‘In 1994 Hill was employed as the Aboriginal Community Cultural Officer. During this period she applied for, and was awarded, a Creative Development Fellowship from the Aboriginal and Torres Strait Islander Arts Board of the Australia Council for the Arts. This afforded her the time to carry out research relating to her life experiences as a member of the Stolen Generations’ (extract from Design & Art Australia on-line)
Hill’s work is held in many private collections and is also represented in Major Art Galleries throughout Australia, currently her mixed media work “Beyond the Pale’ is on display at the NGV Ian Potter Gallery at Federation Square in the Australian Art Exhibition. She explores domestic labor as part of the ‘Assimilation Project’.
In the past, Domestic colleges were set up to train poor white girls and ‘half-caste’ Aboriginal children to attend to the needs of the wealthy.
‘In the early issues of Home Beautiful there was a feeling of nostalgia for the passing of an age in which almost everyone in the middle and upper classes could afford to keep a live-in maid. Even at the turn of the century , architects and designers were discussing the ‘servant problem’ and trying to come up with ways to help women face a future without servants’The Australian Home Beautiful, from Hills Hoist to High Rise.
ref: page 73, Household Help: The Servant Problem. The Australian Home Beautiful from Hills Hoist to High Rise Hardie Grant Books Oliver J.
It’s fascinating to imagine that female convicts on ships to Australia, were sewing beautiful quilts. They were leaving heavily populated cobble streets and embarking on a tour into the wild unknown.It was a place where currency was rum, women were few and some unthinkable dark terrors took place.The unfree made free and the free made unfree.
This quilt was created by the women on board the Rajah in 1841, they were taught by Elizabeth Fry, a Quaker reformer.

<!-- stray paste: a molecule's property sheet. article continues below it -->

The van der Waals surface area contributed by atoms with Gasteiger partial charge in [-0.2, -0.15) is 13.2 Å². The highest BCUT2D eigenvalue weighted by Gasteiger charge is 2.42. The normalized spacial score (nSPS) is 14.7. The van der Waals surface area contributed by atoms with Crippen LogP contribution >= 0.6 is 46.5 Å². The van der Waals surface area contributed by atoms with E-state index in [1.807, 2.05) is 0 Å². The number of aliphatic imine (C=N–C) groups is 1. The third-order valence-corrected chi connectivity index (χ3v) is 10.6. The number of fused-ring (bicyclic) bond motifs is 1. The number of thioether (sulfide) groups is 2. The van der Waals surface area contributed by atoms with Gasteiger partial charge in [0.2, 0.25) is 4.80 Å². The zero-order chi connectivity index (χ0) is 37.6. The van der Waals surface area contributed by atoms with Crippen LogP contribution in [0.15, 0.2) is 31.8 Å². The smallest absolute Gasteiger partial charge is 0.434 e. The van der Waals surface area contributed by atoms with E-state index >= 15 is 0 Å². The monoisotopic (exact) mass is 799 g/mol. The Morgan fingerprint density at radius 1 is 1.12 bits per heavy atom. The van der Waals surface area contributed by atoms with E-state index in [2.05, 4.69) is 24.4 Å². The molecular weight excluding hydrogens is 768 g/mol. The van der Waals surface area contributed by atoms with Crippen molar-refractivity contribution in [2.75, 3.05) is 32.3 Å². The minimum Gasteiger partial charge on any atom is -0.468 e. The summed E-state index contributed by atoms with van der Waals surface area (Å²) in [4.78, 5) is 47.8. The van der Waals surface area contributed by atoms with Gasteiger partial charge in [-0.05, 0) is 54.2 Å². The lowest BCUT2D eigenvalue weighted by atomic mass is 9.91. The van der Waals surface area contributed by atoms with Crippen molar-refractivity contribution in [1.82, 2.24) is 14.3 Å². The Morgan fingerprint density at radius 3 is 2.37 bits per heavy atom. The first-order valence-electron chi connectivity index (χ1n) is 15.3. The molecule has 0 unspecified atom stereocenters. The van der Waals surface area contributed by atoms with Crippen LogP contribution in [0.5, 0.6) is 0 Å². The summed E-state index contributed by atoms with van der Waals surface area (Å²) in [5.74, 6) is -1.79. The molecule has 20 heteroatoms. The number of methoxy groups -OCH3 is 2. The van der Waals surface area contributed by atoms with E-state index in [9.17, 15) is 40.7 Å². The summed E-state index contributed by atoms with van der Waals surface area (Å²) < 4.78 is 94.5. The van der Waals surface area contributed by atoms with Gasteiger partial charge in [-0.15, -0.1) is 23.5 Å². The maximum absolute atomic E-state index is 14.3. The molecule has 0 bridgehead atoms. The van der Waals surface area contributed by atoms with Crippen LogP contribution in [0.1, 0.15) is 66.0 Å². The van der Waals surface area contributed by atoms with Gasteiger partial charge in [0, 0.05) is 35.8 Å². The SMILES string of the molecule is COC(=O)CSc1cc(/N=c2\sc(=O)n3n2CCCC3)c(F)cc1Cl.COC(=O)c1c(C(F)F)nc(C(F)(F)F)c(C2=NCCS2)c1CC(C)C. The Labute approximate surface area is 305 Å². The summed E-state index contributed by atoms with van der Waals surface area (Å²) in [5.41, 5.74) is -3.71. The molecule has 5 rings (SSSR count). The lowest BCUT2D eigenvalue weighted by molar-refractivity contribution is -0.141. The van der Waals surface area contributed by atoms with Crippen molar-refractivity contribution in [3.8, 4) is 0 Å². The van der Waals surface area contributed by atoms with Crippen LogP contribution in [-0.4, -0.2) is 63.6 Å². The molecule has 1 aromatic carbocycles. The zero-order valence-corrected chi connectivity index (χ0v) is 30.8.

‘The Australian quilting tradition developed in response to a unique set of factors that sets it apart from other quilting traditions internationally.’ NGV
There was the odd sailor that picked up a needle and thread and made his own quilt.
This example is a work of Art, an intricate geometric design, with a contemporary feel. The beauty of the quilt is that it is also functional. The time poured over the work creates a meditative element that transfers an emotional or spiritual quality to the work.
During WW1 and WW2, ‘quilts were a means of rallying support’.
To this day, some churches still create quilts to place over the unwell. The quilt can also serve as an historical piece, recording the members of a congregation, club or school.
Some stitched a bit of wisdom to guide the next generation.
The charming Westbury quilt was created by a Tasmanian family, it was intended to be a raffle prize. Its a mix of British domestic influence and Australiana.
Others competed to be the ‘craziest’ of the ‘crazy quilt’ fashion, that was the sewing movement at a time, when European Art was shaking off the shackles of the past. The British settlers had no cultural roots in Australia, they could push the boundaries of traditional Arts.
Some caught the eye of the galleries to be immortalised. Mothers often sewed quilts for their children or were given to them by a loving friend or family member. Mary Jane Hannford’s ‘Goodnight Quilt’ was made for her 11 year old grandson.
‘The subject matter of Hannafords quilt includes patriotism, religious faith, the love of Australian wildlife and the marking of key family events’
Some works were sewed roughly, not for beauty or art but for warmth. The gathering of discarded clothes, recycled into a rug. The perfect art for Depression and War when materials are few and patience is limited.
‘real rag bag waggas, hessian bags or patchwork-covered army blankets, but still rich in the memories embedded in their cloth.’ Annette Gero
It’s a pictoral exploration into our past, through fabric. Mostly, but not exclusively a womens history. Sewing groups were also social and community acts. It’s an engaging exhibition.
The terrors of recent France and the Edgar Degas exhibition in Melbourne, may seem to have nothing in common, but look again.
“Have we loss the supremacy on the field of Fine Arts as we have lost it on the field of battle? Are our Artists like our Generals the victims of a treacherous illusion of seeing themselves invincible?” Ross King
This was the general critical response to the 1872 Exhibition held at the Salon; the heartbeat that informed the public of what was regarded as Art.The committee that held tight to conservative principles had got it wrong. The times were changing.
The French had loss a war to the Germans and the terms of defeat were so disagreeable to the French that there was Civil war on the streets. Scorched buildings, street executions and dead bodies scarred the city. The public no longer wanted Art or Artists that celebrated Napoleon Wars.